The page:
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Sandra Cisneros -- a leading American chicana writer

Updated on November 17, 2015
Sandra Cisneros
Sandra Cisneros | Source

1954 to present

One of America's most interesting writers and my contemporary, is Sandra Cisneros, a leading American chicana writer. She is not just an American writer, but a chicana writer, also. Her poems, novels, and short stories depict the Mexican - American culture she has straddled all her life, and tells us of the barrios she grew up in Chicago, and the various trips she and her family made back and forth to Mexico. Hers is a unique and personal writing like no other in America.

She is best known for her first novel, The House on Mango Street (1984) and for her short story collection, Woman Hollering Creek and Other Stories (1991). These are presently read in middle and high schools across America. As a writer, she has experimented with literary forms, magic realism as well as emerging subject positions and places. She grew up in a mirage of cultural hybridity and economic inequality, straddling both Mexico and the U.S. But, this has given her a unique perspective from which to tell her stories

As an American chicana writer, her biculturalism and bilingualism fills all her stories, poetry and novels. She is a pioneer in her literary field and the first female Mexican-American writer to have her work published by mainstream publishers (Vintage Press and Random House).

Cisneros has filed a void by bringing to the for front a genre that had previously been on the margins of mainstream literature. She drew on her childhood and early life experiences which had left an indelible impression on her for her writing subjects and topics.

In fact, her family finally buying a house on Mango Street in a Puerto Rican barrio of Chicago became the fodder for her first collection of short stories. Her father, Alfredo, immigrated to Chicago and there met and married her mother, Elvira Cordero Anguiano. Her father worked as an upholsterer to support the family and began "a compulsive circular migration between Chicago and Mexico City that became the dominating pattern of Cisnero's childhood," as she writes about in her recent novel, Caramelo. (her grandmother's name). It is the hilarious story of Cisneros, the only girl in her family, along with her six brothers traveling by car to Mexico City to visit grandma, who is not the lovey, nurturing type. Grandma is acerbic and vitriolic and difficult to live with, but every summer the Cisneros spent time with Grandma.

And, it is Cisneros' family life and the constant travels to Mexico that caused her to grow up isolated and not quite Mexican and not quite American. Her challenge and difficulty in life was always straddling the two countries and two cultures. Their constant moving and setting up new homes and going to new schools added to her feelings of isolation. But, it was exactly these feelings of isolation that shaped her later passion for writing.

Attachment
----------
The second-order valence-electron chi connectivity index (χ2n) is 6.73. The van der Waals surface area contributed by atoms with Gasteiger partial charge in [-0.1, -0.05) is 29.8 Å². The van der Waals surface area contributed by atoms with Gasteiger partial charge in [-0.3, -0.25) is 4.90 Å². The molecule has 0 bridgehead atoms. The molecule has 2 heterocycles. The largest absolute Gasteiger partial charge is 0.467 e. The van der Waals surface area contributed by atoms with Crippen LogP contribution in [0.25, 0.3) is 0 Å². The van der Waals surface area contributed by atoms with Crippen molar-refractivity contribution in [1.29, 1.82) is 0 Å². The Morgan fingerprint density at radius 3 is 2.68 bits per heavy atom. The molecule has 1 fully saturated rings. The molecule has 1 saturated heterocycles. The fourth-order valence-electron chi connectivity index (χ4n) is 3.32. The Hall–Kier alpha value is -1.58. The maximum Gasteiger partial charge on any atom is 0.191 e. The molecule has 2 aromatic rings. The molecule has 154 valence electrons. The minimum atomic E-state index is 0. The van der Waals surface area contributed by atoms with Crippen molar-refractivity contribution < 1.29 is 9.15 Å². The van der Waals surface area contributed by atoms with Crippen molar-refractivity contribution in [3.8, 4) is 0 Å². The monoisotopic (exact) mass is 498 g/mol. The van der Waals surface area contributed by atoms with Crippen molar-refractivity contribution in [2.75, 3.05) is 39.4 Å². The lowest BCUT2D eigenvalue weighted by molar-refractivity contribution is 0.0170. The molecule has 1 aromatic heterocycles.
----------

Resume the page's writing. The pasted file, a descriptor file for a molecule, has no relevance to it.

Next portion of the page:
Cisneros' mother was her one strong female role model. She was a great reader and very socially enlightened with a good social conscience that Cisneros inherited from her. Her mother made a great impact on her life and writings. It was Elvira who ensured that her daughter reached her full potential.

Elvira made sure that Cisneros attended a good high school. She attended the Josephinum Academy, a small Catholic all girls school. Cisnero's high school teacher helped her with writing, especially poetry about the Viet Nam War. Cisneros was well known for her writing during her high school years. Although she mostly wrote poetry during high school, she was also editor to the school's literary magazine.

She started really writing in her first creative writing class in college in 1974, submitting short stories and other prose. It took Cisneros a while to find her own voice. She graduated from Loyola University Chicago in 1976 with a BA degree. She then went on and earned a Master of Fine Arts degree from Iowa Writer's Workshop at the University of Iowa in 1978.

It was during her master's work that her particular social position gave her a unique writing voice. Suddenly she had an epiphany and realized the difference between herself and her classmates.

She knew she was a Mexican woman, but didn't realize how much it contributed to the imbalance she had felt all her life. It didn't just contribute to it, being a Mexican woman had everything to do with it. This was when Cisneros found her voice and decided to become an American chicana writer. Now, she adopted a writing style all her own, opposite of her classmates.

Finally, her cultural environment of poor, Mexican-American barrios became a source of inspiration to her rather than something to be ashamed of. And, for the first time, Cisneros began to realize how institutions had failed her.

Now her writing drew on Mexican and southwestern myths, popular culture and conversations on city streets. She took these and interwove them into her stories and writings. She wrote to illuminate the lives of people such as "thousands of silent women whose struggles were portrayed in The House on Mango Street.

After college, Cisneros returned to the Chicago barrios to teach high school to dropouts at the Latino Youth High School. Here she learned of the problems of young Latin Americans in the 80's.


Cisnero's writings

Cisneros' written work deals with the formation of a chicana identity. She explores the challenges of being caught between Mexican and American cultures and facing the misogynist attitudes present in both cultures and of the experience of poverty.